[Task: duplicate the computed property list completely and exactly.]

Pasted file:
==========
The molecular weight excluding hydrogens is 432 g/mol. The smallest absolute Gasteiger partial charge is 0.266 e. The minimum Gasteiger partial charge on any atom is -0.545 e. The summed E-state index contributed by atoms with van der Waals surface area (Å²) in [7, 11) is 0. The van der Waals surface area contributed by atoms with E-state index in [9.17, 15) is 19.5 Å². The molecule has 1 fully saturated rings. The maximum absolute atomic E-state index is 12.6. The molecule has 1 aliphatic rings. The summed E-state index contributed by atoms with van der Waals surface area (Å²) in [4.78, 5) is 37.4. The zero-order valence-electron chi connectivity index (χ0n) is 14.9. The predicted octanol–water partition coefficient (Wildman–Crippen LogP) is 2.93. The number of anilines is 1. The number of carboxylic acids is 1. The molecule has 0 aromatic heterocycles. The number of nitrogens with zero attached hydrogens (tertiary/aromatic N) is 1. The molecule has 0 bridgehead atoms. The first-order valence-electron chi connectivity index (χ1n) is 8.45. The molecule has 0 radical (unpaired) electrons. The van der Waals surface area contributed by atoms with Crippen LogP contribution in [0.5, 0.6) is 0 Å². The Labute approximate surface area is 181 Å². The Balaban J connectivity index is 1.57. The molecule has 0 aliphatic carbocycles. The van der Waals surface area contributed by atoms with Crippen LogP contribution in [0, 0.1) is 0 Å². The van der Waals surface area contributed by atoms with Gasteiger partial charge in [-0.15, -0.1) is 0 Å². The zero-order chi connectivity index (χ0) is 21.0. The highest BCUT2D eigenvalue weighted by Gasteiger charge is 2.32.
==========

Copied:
The molecular weight excluding hydrogens is 432 g/mol. The smallest absolute Gasteiger partial charge is 0.266 e. The minimum Gasteiger partial charge on any atom is -0.545 e. The summed E-state index contributed by atoms with van der Waals surface area (Å²) in [7, 11) is 0. The van der Waals surface area contributed by atoms with E-state index in [9.17, 15) is 19.5 Å². The molecule has 1 fully saturated rings. The maximum absolute atomic E-state index is 12.6. The molecule has 1 aliphatic rings. The summed E-state index contributed by atoms with van der Waals surface area (Å²) in [4.78, 5) is 37.4. The zero-order valence-electron chi connectivity index (χ0n) is 14.9. The predicted octanol–water partition coefficient (Wildman–Crippen LogP) is 2.93. The number of anilines is 1. The number of carboxylic acids is 1. The molecule has 0 aromatic heterocycles. The number of nitrogens with zero attached hydrogens (tertiary/aromatic N) is 1. The molecule has 0 bridgehead atoms. The first-order valence-electron chi connectivity index (χ1n) is 8.45. The molecule has 0 radical (unpaired) electrons. The van der Waals surface area contributed by atoms with Crippen LogP contribution in [0.5, 0.6) is 0 Å². The Labute approximate surface area is 181 Å². The Balaban J connectivity index is 1.57. The molecule has 0 aliphatic carbocycles. The van der Waals surface area contributed by atoms with Crippen LogP contribution in [0, 0.1) is 0 Å². The van der Waals surface area contributed by atoms with Gasteiger partial charge in [-0.15, -0.1) is 0 Å². The zero-order chi connectivity index (χ0) is 21.0. The highest BCUT2D eigenvalue weighted by Gasteiger charge is 2.32.